If you have used your operating system to move a folder of images, the folder in Lightroom will have the ? thumbnail badge.

Right-click on the ? badge, and you get this option:

 Select Find Missing Folder, and either Window’s Explorer or Mac’s Finder will open.  Navigate to the missing folder and select it.  Lightroom will now be reconnected to the folder, and the ? badge will be removed from both the folder and the images within that folder.

Set your defaults

A comment I’ve heard over and over is: “This is how my RAW file looks, straight out of the camera.”  Well, that’s not exactly a true statement.  You cannot see a RAW file; after all, it is just raw data, ones and zeros.  What you do see on your computer is how the file has been rendered with your particular RAW file conversion software, using whatever the default starting parameters are in that software.  In my mind, this suggests that it would be wise to take the time to make those starting points, those default settings, as you wish them to be.  This can easily be done in both Lightroom and Adobe Camera Raw (which share the exact same RAW conversion engine).

Open a RAW image that has not been worked on.  The settings you see in Lightroom’s Develop module, or in Camera Raw, are Adobe’s default starting points.  Now make any changes you wish to use as your personal default starting points.  Don’t try to totally process the image; you are just changing the starting points.  For example, you might want your images to always open with a certain white balance, or with a certain capture sharpening applied, or with some added vibrance and clarity, or with a particular camera profile (Adobe Standard, Camera Neutral, Camera Landscape, etc.)  These are your choices, and they are just starting points, nothing more.  If you seem to be continually adding a small amount of vibrance to all your images, why not just make that setting a default?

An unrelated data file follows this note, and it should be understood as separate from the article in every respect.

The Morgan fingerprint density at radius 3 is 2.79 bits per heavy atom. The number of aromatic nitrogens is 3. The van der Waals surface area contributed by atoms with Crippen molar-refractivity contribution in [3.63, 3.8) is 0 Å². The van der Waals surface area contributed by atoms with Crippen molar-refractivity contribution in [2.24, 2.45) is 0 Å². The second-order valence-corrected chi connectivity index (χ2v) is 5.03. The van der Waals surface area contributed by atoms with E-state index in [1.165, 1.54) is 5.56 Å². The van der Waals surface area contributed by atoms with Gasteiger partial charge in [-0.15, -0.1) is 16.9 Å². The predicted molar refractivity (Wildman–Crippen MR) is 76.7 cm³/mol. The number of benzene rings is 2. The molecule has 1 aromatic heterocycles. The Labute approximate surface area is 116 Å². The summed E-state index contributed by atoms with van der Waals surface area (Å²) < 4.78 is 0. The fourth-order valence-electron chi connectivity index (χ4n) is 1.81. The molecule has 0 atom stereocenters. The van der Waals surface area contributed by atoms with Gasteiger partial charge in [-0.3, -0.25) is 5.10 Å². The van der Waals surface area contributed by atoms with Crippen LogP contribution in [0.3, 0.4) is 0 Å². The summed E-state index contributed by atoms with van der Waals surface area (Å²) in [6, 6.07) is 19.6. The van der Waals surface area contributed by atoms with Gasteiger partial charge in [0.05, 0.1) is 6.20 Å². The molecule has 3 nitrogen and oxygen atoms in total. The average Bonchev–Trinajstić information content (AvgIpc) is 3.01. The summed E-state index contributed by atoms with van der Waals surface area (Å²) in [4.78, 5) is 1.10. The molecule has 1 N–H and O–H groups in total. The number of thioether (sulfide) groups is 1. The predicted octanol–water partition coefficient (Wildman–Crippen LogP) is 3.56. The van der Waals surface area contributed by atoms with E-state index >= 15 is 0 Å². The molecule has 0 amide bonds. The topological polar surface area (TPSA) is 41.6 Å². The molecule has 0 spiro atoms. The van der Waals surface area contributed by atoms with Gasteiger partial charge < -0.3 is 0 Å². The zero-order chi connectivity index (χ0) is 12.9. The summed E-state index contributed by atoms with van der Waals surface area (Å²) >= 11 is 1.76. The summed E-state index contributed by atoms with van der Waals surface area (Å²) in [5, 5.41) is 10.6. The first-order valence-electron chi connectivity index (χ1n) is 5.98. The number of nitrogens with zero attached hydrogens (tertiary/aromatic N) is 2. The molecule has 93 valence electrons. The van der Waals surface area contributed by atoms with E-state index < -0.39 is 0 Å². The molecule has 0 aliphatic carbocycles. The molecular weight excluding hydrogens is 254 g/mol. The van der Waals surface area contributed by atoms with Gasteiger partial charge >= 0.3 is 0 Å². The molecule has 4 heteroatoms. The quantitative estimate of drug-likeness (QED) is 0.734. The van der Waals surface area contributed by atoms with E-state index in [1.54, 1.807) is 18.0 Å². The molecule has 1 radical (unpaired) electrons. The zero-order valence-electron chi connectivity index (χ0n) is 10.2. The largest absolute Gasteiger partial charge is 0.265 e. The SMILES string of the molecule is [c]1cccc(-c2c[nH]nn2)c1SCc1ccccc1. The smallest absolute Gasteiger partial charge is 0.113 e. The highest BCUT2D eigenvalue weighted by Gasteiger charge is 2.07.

Once you’ve made your choices, the next step is:

In Lightroom’s Develop module, hold down the Alt/Option key and the “Reset” button at the bottom on the Develop panel becomes a “Set Default” button.  Click it, and say OK.

In Adobe Camera Raw, click on the corner of any panel to get the dropdown menu and select “Save new camera raw defaults.”

You can have different default starting points for each camera model you own, or each individual camera by serial number, or even by ISO settings for each camera.  Make these selections in Lightroom’s or Adobe Camera Raw’s Preferences.  For example, from Lightroom:

Just remember you are tailoring the starting points of the RAW conversion procedure.  You must still make decisions as to how you want to process each indivual image file.